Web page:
The magazine, Technology Review, provided a colorful, short feature on a leading nanomanufacturing company, Nanocomp Technologies in its last issue (pages 80-83 for the print version). In the U.S. presidential election year of 2012, manufacturing will be a leading theme for economic policy debate, and high tech and intellectual property aspects of manufacturing will be a particular focal point for U.S. concerns. Ironically, Nanocomp Technologies is located in New Hampshire, site of the primary this week. Nanocomp makes carbon nanotube (CNT) yarns, sheets, and related products. The materials’ weight savings have energy efficiency implications.
In looking at the Nanocomp webpage, I noted a number of their prior press releases explaining receipt of SBIR funding, confirming the important role SBIR funding can play for nanotechnology and cleantech. For example, a March 24, 2008 press release announced a DOD SBIR. Their most recent press release, November 16, 2011, notes they were selected by the DOD for a program which would include creating a path toward commercialization for civilian industrial use, as well as supply to the DOD and NASA. On SBIR updates, Congress recently passed legislation renewing the SBIR program for which Foley has provided expert commentary.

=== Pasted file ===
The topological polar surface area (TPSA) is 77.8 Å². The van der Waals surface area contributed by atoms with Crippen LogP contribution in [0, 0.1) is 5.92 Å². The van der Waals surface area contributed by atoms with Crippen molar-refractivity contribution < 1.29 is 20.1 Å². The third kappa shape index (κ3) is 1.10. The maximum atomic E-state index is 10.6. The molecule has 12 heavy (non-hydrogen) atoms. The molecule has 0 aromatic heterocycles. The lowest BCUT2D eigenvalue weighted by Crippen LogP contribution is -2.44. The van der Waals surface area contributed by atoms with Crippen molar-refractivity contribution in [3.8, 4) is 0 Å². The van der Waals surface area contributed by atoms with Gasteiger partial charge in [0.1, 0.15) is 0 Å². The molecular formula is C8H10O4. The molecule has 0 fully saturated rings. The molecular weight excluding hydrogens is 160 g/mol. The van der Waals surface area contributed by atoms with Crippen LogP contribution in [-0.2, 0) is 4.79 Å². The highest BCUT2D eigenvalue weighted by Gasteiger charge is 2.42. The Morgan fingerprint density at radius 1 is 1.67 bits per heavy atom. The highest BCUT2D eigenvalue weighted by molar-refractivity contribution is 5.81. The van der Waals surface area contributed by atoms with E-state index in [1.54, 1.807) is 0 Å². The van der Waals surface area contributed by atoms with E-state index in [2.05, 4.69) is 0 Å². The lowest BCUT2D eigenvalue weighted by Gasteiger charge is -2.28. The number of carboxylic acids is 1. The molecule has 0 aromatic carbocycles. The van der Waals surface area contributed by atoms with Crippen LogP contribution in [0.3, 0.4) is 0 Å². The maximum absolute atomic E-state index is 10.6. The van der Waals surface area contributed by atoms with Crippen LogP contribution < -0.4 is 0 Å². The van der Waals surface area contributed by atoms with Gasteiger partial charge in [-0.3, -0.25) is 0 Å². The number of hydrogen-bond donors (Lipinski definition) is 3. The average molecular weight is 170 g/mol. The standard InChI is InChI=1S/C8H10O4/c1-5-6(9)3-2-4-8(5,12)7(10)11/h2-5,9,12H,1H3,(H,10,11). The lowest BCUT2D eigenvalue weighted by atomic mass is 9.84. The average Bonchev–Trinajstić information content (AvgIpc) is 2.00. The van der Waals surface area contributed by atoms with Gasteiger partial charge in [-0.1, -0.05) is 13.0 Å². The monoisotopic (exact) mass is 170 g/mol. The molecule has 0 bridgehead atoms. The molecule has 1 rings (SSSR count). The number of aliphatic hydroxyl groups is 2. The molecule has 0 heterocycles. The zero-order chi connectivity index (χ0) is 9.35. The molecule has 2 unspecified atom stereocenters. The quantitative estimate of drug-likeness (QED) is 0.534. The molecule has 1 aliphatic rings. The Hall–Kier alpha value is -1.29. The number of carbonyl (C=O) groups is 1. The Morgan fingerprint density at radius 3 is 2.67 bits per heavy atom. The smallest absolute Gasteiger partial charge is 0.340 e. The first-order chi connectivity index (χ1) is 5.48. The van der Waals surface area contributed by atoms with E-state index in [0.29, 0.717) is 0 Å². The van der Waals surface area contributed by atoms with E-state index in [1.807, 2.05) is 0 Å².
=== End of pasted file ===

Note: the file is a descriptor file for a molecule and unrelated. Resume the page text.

We noted the carbon nanotube industry in our October 22, 2011 blog includng reference to a recent review of the industry and the leading CNT producers. 2012 should prove to be an important year for the growth of nanomanufacturing, both in a bulk volume aspect and also in a more refined, strategic aspect.
The NNI’s draft strategic plan is available now at www.nano.gov. One of the most interesting aspects of the report (about 40 pages) is the set of three "signature initiatives" near the end, which include:
(1) Nanotechnology for Solar Energy Collection and Conversion
(2) Sustainable Nanomanufacturing – Creating the Industries of the Future
(3) Nanoelectronics for 2020 and Beyond